All right, it’s no secret what the answers to these questions should be. What I’m hoping employers understand is that career fairs can be great investments for many, but not everyone. If you only need one student for a part-time opportunity that starts immediately, it’s not your best bet. But if you want to build a pipeline of future graduates and develop long-term relationships, it’s a great way to begin. For those specifically interested in UCI Career Fairs, further details are available here. And, for those joining us later this month (or after), be sure to check out last fall’s Top 5 Career Fair Tips (for recruiters).

-DBO

 

Happy 2012! Here’s what’s coming up…

Hello again from the UCI Career Center! It’s my pleasure to wish you all a Happy New Year. Though we’re still dusting off our keyboards after being away for nearly two weeks, I wanted to give you all a preview about some things to come. Our Winter Quarter highlights include:

  • On-Campus Interviewing, beginning on Monday, January 23
  • Internship & Career Fair, happening on Thursday, January 26 (10am-3pm)
  • Career Fest, happening throughout the month of February!

On top of these in-person events, I’m excited to announce that this quarter, we’re kicking off a new online Employer Relations Newsletter, and that a new blog series on How to Build an Internship is in the works. Stay tuned!

Happy New Year,
DBO

MPACE pictures, part 2 – Everything BUT the social

As promised, here is round 2! As you can see, they kept us busy, but not too busy that I didn’t have time for a few quick photos. I’ll let the pictures (well, and the captions) speak for themselves. Enjoy!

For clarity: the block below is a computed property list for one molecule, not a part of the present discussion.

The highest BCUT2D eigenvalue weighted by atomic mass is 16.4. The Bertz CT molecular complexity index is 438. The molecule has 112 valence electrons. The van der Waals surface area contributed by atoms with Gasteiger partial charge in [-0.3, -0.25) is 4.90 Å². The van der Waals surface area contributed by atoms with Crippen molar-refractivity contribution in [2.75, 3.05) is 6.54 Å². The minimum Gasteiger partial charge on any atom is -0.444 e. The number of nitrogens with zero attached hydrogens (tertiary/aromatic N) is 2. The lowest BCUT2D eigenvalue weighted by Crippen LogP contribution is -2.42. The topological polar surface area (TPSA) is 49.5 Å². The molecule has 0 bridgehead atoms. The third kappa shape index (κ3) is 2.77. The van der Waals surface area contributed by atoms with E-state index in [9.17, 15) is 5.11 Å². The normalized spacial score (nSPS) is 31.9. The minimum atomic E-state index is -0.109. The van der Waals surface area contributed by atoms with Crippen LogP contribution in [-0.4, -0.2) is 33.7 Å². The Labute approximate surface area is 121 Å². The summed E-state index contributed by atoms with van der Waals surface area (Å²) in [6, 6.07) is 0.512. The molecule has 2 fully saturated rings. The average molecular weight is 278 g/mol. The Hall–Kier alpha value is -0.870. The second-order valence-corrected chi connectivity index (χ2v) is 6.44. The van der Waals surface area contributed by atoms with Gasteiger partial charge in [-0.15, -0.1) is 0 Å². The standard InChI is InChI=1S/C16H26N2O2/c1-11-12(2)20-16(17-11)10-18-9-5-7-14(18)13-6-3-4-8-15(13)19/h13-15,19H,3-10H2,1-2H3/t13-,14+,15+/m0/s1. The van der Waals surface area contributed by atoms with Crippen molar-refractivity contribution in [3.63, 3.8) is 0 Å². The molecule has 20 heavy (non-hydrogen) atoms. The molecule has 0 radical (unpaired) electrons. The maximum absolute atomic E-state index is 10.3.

Opening keynote...a few minutes before UCI got a shout-out in front of the whole ballroom!

Who's the girl taking a picture of herself on accident after the session?...Oh, wait. Nevermind.

Action shot of a session #1

Action shot of a session #2

Artsy shot of Shirley Temples in the hotel bar. Mine's on the left.

Beautiful decorations from the mall across the street from our hotel...pretty enough to rival the dangling crystals in my room!

I saw no green pool tables in Portland. Coincidence? Or an Oregon thing?

Bus ride TO the social...the calm before the storm!

Is timing really everything?

For those who are working closely with us here on campus, you might already know that today is the last day official day of class for the Fall 2011 quarter. Which means…next week is Finals Week!  And shortly after that, campus will start to get very, very quiet, as students head home for the holidays. The reason I’m bringing all of this up is to address just how the academic calendar can affect recruitment and hiring.

Granted, not every employer can hire around a school schedule, we certainly get that. ZotLink never closes, so you are absolutely welcome to post your positions as they become available. But, for those who do have the luxury of choosing when to recruit, we suggest keeping the following in mind…

  • UCI is on a quarter system, meaning we have three 10-week academic terms per year – Fall, Winter, and Spring, plus Summer quarter, which is its own entity.  A link to our academic calendars can be found here.
  • The first week of each quarter can be hectic for students – changing schedules, fighting for space in classes, settling back into a routine, etc. It’s not an ideal time to put up a new posting, if you can avoid it.
  • The last week of classes, along with finals week, are also not the best times to recruit. For most, the priorities will be finishing up with academics and going home. 
  • And of course, ZotLink activity is quieter during actual breaks.  UCI Student Housing is closed for breaks/holidays, so going further with hiring steps (interviewing, etc.) can also be tough during these times. 

Is it still possible for you to successfully recruit during parts of the year when ZotLink is quieter? Yes, of course. I wouldn’t say that timing is everything, but when it comes to recruiting, it’s certainly  something.  It nevers hurts to keep the ebbs and flows of the academic calendar in mind as you plan out your  recruiting schedule.

Speaking of schedules, a heads-up that next week, four staff members from UCI (including me) will be representing the Career Center at the annual MPACE Conference in Portland. Get ready for some live blogging coming your way from Oregon!

In the meantime, have a great weekend!
-DBO